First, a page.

An old favorite, refreshingly new and sparingly borrowed, blew into Gilbert when Hale Centre Theatre opened their production of “Wizard of Oz” last night. A truly creative Creative Team and talented cast sustained and invigorated what might in lesser hands have become a humdrum re-run.
As the lights dimmed, the audience was greeted with warm sepia tones of the set and wall projections, right down to the brown and eggshell checks of Dorothy’s gingham. Those hues recalled fondly the national “Wizard of Oz” tour that landed at ASU Gammage last year.
Within the inviting muted tones, warm familiar music began. While a doting and adorable Toto almost stole Dorothy’s ‘Rainbow’ number right out from under her, a mesmerized preschool girl in a front row seat knew that the sorrowful tugging music coming from a misunderstood teen was where the real focus should be.
Then, an impressive twister of a scene change transported a dizzied Dorothy to Oz. And when the dust settled, a beautifully colorful, superimposed golden brick road emerged on the theatre in the round’s floor.
So much of the show most of us have memorized is about Dorothy, of course, and only peripherally about a wizard.
Jessie Jo Pauley created a perfect juxtapose from Phoenix Theatre’s recent “End of the Rainbow” drama that shone a somber spotlight on the troubled woman (Judy Garland) that remained after the original Dorothy took hold of the American psyche. Both shows, in very different ways, focus on re-framing our expectations for who and what an actress who embodies Dorothy is all about.
Pauley artfully, with great respect to tradition, tiptoed outside the lines of Garland-crazed expectations. To Hale’s great benefit, young Pauley revived the wide-eyed and wholesome innocence America falls in love with, almost demands, of Dorothy. In addition, she made her somehow more feisty and hopeful.
The chorus of Munchkins, though not miniature people, were a delightful highlight in the show. Adding to Hale’s signature pristine chorale sound, Director/Choreographer Cambrian James injected catchier movement and steps than MGM originally conceived into his neon blazing Lollipop Guild and Lullaby League.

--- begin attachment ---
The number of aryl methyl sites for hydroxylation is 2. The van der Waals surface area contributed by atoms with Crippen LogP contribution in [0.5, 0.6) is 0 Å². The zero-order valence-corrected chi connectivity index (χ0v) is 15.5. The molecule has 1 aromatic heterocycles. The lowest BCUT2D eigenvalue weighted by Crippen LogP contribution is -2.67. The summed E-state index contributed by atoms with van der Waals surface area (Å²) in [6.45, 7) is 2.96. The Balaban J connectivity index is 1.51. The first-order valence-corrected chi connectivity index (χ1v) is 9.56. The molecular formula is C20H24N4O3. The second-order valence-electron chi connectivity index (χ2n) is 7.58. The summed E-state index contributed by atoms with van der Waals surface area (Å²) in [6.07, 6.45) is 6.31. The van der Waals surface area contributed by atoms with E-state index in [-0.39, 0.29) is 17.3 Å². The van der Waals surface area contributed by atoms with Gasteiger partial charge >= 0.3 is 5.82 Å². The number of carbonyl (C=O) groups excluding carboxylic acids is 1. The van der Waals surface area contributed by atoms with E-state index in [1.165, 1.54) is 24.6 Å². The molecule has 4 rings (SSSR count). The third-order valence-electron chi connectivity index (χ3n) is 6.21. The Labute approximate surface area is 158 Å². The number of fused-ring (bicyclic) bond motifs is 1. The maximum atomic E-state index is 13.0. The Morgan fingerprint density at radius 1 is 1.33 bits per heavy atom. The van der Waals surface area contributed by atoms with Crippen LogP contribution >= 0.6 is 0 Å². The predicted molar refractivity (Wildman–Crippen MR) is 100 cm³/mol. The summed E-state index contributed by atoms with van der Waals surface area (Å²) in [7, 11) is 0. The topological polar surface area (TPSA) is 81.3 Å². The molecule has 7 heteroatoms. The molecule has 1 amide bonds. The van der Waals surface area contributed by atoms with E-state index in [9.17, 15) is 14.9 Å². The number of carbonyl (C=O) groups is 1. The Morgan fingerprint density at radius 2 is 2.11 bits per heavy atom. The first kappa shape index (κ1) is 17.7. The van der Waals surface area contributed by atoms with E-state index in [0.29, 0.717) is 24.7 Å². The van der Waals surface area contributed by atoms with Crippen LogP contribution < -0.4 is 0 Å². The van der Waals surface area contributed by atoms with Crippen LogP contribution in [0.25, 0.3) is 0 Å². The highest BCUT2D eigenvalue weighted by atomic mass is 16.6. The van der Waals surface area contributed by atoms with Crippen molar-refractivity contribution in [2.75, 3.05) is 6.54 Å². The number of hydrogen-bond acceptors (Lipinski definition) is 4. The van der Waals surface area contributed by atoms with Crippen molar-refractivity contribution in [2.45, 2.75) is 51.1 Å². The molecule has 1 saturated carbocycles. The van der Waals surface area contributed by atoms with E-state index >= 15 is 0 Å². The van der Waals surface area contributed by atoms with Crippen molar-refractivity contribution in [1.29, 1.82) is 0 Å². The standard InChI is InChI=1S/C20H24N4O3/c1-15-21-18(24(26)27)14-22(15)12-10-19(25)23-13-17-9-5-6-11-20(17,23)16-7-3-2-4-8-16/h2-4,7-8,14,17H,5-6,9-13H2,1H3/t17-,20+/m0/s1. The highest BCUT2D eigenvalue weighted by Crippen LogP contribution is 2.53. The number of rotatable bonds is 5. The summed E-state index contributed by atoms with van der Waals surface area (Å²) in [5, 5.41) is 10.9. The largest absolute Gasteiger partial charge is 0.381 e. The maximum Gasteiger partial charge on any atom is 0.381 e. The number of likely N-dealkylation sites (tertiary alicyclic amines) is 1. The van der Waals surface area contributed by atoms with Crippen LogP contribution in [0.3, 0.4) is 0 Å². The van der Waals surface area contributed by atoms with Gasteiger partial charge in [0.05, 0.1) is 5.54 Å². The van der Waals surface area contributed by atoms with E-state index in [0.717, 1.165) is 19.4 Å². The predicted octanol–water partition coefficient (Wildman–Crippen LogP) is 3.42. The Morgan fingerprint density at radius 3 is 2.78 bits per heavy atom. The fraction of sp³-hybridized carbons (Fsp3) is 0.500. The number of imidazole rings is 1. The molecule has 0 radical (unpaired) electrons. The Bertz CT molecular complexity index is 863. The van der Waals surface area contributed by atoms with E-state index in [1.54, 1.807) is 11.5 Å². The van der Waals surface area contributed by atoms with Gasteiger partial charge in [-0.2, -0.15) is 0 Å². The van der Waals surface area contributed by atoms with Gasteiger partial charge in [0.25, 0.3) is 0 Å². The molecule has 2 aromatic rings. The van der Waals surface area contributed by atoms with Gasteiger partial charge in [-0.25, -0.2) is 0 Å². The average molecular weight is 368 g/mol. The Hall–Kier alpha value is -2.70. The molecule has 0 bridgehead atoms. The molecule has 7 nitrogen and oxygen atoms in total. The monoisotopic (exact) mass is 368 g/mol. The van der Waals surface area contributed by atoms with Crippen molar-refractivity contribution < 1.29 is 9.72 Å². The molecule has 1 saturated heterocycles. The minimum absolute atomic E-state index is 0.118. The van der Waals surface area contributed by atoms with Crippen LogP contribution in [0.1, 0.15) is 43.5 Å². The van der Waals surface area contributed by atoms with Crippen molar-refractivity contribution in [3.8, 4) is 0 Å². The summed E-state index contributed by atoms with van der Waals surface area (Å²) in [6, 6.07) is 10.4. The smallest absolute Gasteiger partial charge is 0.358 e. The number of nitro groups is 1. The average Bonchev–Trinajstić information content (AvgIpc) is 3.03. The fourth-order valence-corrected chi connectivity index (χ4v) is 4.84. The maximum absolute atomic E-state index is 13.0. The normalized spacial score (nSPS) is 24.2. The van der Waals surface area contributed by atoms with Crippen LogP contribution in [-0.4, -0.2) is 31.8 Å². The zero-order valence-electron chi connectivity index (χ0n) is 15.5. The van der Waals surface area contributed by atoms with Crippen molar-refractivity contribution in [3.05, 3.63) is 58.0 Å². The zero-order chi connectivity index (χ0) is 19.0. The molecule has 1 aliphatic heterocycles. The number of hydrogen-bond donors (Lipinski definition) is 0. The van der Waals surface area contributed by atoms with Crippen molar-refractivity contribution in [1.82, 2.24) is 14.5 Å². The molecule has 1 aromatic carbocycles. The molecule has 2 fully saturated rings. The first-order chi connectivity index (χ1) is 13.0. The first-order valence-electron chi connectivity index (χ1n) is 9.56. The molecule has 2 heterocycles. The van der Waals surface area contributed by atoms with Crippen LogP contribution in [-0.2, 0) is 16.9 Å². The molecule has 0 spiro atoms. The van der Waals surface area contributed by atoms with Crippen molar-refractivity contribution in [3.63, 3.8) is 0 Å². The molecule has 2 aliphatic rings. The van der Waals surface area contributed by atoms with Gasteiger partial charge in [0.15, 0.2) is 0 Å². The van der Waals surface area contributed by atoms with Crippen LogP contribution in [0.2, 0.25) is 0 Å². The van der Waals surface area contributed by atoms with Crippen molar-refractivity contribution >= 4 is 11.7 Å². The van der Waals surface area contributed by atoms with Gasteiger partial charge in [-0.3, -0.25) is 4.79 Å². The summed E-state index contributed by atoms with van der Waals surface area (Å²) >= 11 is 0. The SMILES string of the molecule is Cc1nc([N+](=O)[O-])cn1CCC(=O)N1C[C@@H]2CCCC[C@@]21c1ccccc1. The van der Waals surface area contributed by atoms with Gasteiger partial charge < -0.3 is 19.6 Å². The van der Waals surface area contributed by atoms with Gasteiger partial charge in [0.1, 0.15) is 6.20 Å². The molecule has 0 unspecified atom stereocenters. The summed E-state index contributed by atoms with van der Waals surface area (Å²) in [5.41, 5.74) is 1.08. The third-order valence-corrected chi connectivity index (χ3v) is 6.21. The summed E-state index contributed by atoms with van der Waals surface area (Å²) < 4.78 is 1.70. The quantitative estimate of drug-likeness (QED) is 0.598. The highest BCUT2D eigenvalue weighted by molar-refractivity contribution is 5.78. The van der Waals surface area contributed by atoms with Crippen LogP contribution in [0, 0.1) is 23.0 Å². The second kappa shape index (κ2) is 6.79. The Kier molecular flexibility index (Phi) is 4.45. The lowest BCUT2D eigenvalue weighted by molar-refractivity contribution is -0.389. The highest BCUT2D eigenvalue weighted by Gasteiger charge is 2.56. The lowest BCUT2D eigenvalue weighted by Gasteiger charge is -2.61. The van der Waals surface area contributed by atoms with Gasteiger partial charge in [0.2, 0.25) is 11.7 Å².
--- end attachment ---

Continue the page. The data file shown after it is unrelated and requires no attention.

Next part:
With a wonderful bit of stage wizardry that made youngsters gasp, the slippers on Dorothy’s feet magically transformed from brown to red, once the wicked easterly witch was dead.
As they met the familiar characters in beloved traditional scenes on Hale’s stage, “Wizard of Oz” movie groupies were in for treats of new material the stage version includes that the film does not feature. For instance, some clever crow puppetry reinstated the all but forgotten soft shoe Scarecrow (Jesse Thomas Foster) number while the crows kicked their heels together and parroted puns along the way. Foster’s easy, creamy tone, that Hale-goers have enjoyed in past productions, made Dorothy’s concluding thought that she’d miss him most all the more understandable.
Too, Jack Haley might eat his Tin Man heart out when Hale’s galvanized Vinny Chavez enters. Chavez’s vocal quality, clever choreography and fetching hollow tin sound effects breathed new life into the creaky role. Lion Geoffrey Goorin struck up a rapport with Toto that was hard to ignore; a coward with a sidekick was twice as much fun.
Hale’s supporting cast, chorus and dance corps, as per usual was comprised of a company of individuals who can and often do play stellar leading roles. Hence, it’s quality was above average. Pretty poppies flowed through their dance steps costumed in striking bouquets of red. The Emerald City citizens Soupy Shuffled like nobody’s business during a delightful tap break in “Merry Old Land of Oz.” They knew it on account of the cheers from the audience.
For the memories as much as for the new life, Hale Theatre’s current “Wizard of Oz” is well worth grabbing a pair of special shoes and heading out of your own back yard.
Saw it: Thursday, May 21, 2015
Runs: Wednesdays through Saturdays until July 3, 2015 – Tickets $16-$28
Hale Centre Theatre, 50 West Page Avenue, Gilbert, AZ 480-497-1181